Recommended: The Midnight Witch by Paula Brackston

midnight witch

RELEASED TODAY, March 25, 2014!!

Goodreads Summary

“The dead are seldom silent. All that is required for them to be heard is that someone be willing to listen. I have been listening to the dead all my life.”

Lilith is the daughter of the sixth Duke of Radnor. She is one of the most beautiful young women in London and engaged to the city’s most eligible bachelor. She is also a witch.

When her father dies, her hapless brother Freddie takes the title. But it is Lilith, instructed in the art of necromancy, who inherits their father’s role as Head Witch of the Lazarus Coven. And it is Lilith who must face the threat of the Sentinels, a powerful group of sorcerers intent on reclaiming the Elixir from the coven’s guardianship for their own dark purposes. Lilith knows the Lazarus creed: secrecy and silence. To abandon either would put both the coven and all she holds dear in grave danger. She has spent her life honoring it, right down to her charming fiancé and fellow witch, Viscount Louis Harcourt.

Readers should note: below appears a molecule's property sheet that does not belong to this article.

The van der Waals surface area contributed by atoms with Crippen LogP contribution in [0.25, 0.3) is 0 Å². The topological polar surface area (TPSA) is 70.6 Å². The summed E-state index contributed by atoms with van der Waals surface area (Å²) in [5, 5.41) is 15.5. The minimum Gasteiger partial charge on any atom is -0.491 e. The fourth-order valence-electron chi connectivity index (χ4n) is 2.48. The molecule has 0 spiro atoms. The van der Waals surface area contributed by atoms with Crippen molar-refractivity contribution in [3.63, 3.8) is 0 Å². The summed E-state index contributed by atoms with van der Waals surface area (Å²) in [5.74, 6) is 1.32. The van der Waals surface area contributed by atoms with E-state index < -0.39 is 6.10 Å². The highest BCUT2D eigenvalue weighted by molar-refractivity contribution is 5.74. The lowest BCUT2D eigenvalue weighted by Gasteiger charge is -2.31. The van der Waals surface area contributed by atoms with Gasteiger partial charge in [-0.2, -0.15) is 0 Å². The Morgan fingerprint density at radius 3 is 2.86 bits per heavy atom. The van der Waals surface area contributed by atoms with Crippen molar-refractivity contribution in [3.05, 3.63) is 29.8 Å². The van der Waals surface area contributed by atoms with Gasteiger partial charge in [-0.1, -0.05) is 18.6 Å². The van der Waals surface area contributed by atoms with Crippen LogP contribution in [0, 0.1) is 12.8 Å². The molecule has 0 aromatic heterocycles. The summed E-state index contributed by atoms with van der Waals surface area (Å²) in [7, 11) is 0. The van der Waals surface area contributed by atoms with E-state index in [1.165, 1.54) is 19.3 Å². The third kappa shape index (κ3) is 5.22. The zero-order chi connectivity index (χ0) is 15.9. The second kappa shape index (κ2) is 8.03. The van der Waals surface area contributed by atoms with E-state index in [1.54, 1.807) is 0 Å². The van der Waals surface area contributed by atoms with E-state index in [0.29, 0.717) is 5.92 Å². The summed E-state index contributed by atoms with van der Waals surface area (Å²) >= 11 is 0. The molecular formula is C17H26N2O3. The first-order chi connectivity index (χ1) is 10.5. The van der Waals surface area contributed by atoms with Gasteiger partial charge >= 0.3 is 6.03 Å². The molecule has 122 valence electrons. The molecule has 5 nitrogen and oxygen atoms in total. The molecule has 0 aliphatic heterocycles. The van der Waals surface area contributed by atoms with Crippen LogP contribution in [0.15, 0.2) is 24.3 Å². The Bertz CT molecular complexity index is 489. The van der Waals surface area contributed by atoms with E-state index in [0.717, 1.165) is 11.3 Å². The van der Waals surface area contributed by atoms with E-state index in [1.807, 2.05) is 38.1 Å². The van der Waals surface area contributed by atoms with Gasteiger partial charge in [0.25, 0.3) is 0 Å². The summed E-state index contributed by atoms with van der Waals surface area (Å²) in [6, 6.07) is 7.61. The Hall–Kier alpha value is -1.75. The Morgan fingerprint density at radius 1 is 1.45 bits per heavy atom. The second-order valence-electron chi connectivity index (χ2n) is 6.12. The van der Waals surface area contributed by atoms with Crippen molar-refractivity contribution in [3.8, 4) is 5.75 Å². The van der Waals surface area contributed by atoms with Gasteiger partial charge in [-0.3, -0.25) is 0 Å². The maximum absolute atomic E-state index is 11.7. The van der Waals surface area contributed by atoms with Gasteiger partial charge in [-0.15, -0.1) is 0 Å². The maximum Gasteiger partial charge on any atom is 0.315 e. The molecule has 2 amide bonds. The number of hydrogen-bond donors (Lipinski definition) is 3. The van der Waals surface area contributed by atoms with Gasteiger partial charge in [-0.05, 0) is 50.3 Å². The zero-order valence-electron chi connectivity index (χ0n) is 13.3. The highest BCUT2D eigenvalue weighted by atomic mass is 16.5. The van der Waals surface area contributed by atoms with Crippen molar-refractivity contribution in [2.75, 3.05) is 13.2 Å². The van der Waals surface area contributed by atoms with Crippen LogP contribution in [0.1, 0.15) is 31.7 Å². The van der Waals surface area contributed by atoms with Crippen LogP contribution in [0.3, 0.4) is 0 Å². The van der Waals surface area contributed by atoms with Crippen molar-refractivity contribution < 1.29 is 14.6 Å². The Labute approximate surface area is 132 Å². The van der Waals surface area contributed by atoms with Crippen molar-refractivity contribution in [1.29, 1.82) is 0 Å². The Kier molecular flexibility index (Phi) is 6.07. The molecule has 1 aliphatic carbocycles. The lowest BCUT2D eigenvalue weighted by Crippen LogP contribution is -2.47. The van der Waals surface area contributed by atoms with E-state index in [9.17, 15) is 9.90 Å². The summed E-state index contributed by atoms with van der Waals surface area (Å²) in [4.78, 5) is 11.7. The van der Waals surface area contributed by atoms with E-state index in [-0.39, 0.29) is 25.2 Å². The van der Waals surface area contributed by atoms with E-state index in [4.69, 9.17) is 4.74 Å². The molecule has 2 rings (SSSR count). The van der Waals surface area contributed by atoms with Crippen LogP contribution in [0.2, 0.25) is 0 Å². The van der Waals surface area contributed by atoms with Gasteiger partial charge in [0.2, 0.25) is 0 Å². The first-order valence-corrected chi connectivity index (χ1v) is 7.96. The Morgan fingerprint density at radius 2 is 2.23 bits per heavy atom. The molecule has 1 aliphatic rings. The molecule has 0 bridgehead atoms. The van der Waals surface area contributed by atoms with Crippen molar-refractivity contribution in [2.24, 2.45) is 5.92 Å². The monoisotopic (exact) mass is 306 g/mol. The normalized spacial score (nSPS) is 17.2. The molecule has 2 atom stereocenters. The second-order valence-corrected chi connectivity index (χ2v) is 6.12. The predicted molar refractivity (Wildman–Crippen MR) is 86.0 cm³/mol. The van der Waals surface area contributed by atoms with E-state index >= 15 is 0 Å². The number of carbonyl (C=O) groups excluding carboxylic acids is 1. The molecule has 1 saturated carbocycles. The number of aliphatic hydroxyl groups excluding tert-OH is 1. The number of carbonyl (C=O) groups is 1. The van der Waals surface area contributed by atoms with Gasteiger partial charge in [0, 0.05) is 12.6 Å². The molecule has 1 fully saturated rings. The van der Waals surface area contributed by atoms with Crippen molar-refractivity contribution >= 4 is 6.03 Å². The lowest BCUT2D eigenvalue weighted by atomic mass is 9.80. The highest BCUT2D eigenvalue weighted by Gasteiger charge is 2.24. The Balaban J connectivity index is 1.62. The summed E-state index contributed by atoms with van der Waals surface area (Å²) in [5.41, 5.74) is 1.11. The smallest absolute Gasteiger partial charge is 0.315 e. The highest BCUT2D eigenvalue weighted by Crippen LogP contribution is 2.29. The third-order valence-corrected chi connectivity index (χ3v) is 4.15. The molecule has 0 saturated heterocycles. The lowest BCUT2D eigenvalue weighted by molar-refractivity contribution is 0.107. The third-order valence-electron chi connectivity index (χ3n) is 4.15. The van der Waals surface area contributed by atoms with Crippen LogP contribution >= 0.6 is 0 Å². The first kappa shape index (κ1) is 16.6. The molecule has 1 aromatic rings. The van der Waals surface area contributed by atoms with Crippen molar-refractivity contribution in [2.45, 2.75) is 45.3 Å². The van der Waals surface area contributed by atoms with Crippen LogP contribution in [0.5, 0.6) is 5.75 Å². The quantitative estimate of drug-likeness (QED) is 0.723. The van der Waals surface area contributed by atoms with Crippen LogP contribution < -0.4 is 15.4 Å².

Until the day she meets Bram, a talented artist who is neither a witch nor a member of her class. With him, she must not be secret and silent. Despite her loyalty to the coven and duty to her family, Lilith cannot keep her life as a witch hidden from the man she loves.

To tell him will risk everything.

Spanning the opulence of Edwardian London and the dark days of World War I, The Midnight Witch is the third novel from New York Times bestselling author Paula Brackston.

My Thoughts

As in her previous two books, author Paula Brackston brings her sophistication and elegant writing to Edwardian London in THE MIDNIGHT WITCH (same time period as Downton Abbey, and one of my favorite.) The romance in this story is the best part. I loved Bram, the artist love interest. I also enjoyed the ghosts and magic. There’s one scene in which Lilith must summon a demon that was so well written and so intense I wanted to applaud at its heart-pounding conclusion.

At times the pace is a little slow, but Paula’s emotional, descriptive writing kept my interest.

Content note: Some violence, a few brief sexual references.

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